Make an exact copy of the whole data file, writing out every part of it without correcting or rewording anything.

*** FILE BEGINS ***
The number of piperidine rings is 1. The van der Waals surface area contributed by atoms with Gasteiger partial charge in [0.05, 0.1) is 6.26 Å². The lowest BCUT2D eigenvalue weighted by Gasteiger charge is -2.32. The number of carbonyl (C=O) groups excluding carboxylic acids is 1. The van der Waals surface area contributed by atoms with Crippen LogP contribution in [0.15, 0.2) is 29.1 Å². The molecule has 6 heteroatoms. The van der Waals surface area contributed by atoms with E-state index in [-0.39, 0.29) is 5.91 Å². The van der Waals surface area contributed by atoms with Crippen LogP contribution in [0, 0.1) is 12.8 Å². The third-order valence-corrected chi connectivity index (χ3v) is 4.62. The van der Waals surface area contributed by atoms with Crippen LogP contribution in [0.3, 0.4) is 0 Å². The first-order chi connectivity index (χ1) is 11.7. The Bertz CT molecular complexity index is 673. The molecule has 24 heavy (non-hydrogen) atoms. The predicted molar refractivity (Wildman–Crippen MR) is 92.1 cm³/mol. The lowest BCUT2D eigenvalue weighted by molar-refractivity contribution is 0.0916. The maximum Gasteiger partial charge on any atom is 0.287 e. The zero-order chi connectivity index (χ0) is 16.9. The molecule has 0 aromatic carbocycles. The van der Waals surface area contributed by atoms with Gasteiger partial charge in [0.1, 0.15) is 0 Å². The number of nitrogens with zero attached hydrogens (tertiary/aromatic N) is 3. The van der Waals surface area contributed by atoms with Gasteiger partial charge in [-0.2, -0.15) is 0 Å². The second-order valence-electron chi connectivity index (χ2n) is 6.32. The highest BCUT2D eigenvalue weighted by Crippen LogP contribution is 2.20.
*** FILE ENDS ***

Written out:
The number of piperidine rings is 1. The van der Waals surface area contributed by atoms with Gasteiger partial charge in [0.05, 0.1) is 6.26 Å². The lowest BCUT2D eigenvalue weighted by Gasteiger charge is -2.32. The number of carbonyl (C=O) groups excluding carboxylic acids is 1. The van der Waals surface area contributed by atoms with Crippen LogP contribution in [0.15, 0.2) is 29.1 Å². The molecule has 6 heteroatoms. The van der Waals surface area contributed by atoms with E-state index in [-0.39, 0.29) is 5.91 Å². The van der Waals surface area contributed by atoms with Crippen LogP contribution in [0, 0.1) is 12.8 Å². The third-order valence-corrected chi connectivity index (χ3v) is 4.62. The van der Waals surface area contributed by atoms with Crippen LogP contribution in [0.3, 0.4) is 0 Å². The first-order chi connectivity index (χ1) is 11.7. The Bertz CT molecular complexity index is 673. The molecule has 24 heavy (non-hydrogen) atoms. The predicted molar refractivity (Wildman–Crippen MR) is 92.1 cm³/mol. The lowest BCUT2D eigenvalue weighted by molar-refractivity contribution is 0.0916. The maximum Gasteiger partial charge on any atom is 0.287 e. The zero-order chi connectivity index (χ0) is 16.9. The molecule has 0 aromatic carbocycles. The van der Waals surface area contributed by atoms with Gasteiger partial charge in [0.1, 0.15) is 0 Å². The number of nitrogens with zero attached hydrogens (tertiary/aromatic N) is 3. The van der Waals surface area contributed by atoms with Gasteiger partial charge in [-0.2, -0.15) is 0 Å². The second-order valence-electron chi connectivity index (χ2n) is 6.32. The highest BCUT2D eigenvalue weighted by Crippen LogP contribution is 2.20.